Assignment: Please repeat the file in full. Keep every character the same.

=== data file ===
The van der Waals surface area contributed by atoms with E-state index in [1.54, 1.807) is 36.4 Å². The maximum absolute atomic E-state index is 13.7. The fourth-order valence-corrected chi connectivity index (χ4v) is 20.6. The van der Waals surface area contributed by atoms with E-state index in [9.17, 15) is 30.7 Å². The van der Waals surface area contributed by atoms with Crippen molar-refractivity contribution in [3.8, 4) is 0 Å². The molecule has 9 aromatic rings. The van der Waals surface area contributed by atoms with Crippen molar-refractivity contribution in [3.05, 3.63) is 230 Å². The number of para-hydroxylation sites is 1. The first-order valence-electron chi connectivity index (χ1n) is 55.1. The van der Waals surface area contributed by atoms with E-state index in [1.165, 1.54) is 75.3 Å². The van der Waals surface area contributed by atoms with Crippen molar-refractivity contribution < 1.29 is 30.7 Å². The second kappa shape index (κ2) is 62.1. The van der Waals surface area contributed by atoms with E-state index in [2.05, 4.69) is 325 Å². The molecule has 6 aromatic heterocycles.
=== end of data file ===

The van der Waals surface area contributed by atoms with E-state index in [1.54, 1.807) is 36.4 Å². The maximum absolute atomic E-state index is 13.7. The fourth-order valence-corrected chi connectivity index (χ4v) is 20.6. The van der Waals surface area contributed by atoms with E-state index in [9.17, 15) is 30.7 Å². The van der Waals surface area contributed by atoms with Crippen molar-refractivity contribution in [3.8, 4) is 0 Å². The molecule has 9 aromatic rings. The van der Waals surface area contributed by atoms with Crippen molar-refractivity contribution in [3.05, 3.63) is 230 Å². The number of para-hydroxylation sites is 1. The first-order valence-electron chi connectivity index (χ1n) is 55.1. The van der Waals surface area contributed by atoms with E-state index in [1.165, 1.54) is 75.3 Å². The van der Waals surface area contributed by atoms with Crippen molar-refractivity contribution < 1.29 is 30.7 Å². The second kappa shape index (κ2) is 62.1. The van der Waals surface area contributed by atoms with E-state index in [2.05, 4.69) is 325 Å². The molecule has 6 aromatic heterocycles.